Helen Liddell, the Education Minister, told a Prince's Trust conference in Edinburgh that the Government would continue to fund an initiative that was central to raising standards. Both the Prime Minister and Chancellor backed it and there would be "no question of removing support".
Mrs Liddell was responding to questions about the uncertainty of three-year funding for projects. Between the Government's Excellence Fund and the lottery's New Opportunities Fund, pound;50 million is likely to be injected.
Her view was given added weight by David Campbell, Scottish representative on the opportunities fund, which will oversee part of the spending on study support, now a much wider concept than after-school, supervised homework.
Mr Campbell, chair of the Health Education Board for Scotland, said a third of all lottery cash would be distributed through the fund after the Millennium Fund was wound up. But he added: "If over the next three years this is the big idea whose time has come, I would like to think it would attract mainstream funding."
Mrs Liddell emphasised that study support was one of nine areas singled out in the excellence fund that would make a substantial difference to schools. "We do not often get a really exciting venture that can seize the imagination in education but this really is one. It's a toe in the door of lifelong learning," she said.
Forthcoming research would underline that projects before and after school, over weekends and during holidays were effective in enhancing self-esteem and motivation but activities and atmosphere had to be different to normal classes. Mrs Liddell believed every Scottish pupil should have access to a place.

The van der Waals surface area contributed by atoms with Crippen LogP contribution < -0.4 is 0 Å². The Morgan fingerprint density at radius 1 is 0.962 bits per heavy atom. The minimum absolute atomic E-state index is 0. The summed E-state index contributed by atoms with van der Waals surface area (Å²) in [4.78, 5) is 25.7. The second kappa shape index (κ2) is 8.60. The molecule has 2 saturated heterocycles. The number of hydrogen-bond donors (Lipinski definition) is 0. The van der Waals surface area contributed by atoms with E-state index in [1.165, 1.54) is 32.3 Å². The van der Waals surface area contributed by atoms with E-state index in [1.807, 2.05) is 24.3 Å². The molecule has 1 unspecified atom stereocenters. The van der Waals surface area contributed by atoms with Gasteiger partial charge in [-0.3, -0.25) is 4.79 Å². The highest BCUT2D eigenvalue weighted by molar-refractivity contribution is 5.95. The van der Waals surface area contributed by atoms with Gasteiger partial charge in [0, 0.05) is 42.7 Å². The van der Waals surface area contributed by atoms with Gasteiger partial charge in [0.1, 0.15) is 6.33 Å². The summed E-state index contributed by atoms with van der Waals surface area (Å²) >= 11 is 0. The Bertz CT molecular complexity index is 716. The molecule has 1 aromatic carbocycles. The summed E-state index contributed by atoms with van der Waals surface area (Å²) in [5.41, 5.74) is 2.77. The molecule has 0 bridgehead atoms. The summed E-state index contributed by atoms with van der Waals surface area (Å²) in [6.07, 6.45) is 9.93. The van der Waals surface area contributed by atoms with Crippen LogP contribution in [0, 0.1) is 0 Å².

But Tom Callan, St Stephen's High, Port Glasgow, warned: "Many pupils have to work immediately after school and although they may wish to attend they have social barriers and for many it is insurmountable."
John MacBeath, director of the Quality in Education Centre at Strathclyde University and lead researcher into the initiative throughout the UK, re-emphasised that out-of-school learning was vital. "Study support offers time in an informal setting to go a bit deeper, to get into deep learning and learning for understanding," Professor MacBeath said.
"Something like this should go right into school development planning and into what schools are all about. It's an exemplary development because it came from the bottom up and was endorsed from the top down."
Research had shown that homework was a "lonely and tedious" activity. Pupils gave up when they encountered difficulties because they had no one to turn to and study support promoted a "social context" after school.
"The big challenge is moving it from the periphery and we see schools now not with a homework policy or study support policy but a learning policy. At the centre of this is how we help young people become more effective, independent, interdependent learners," Professor MacBeath said.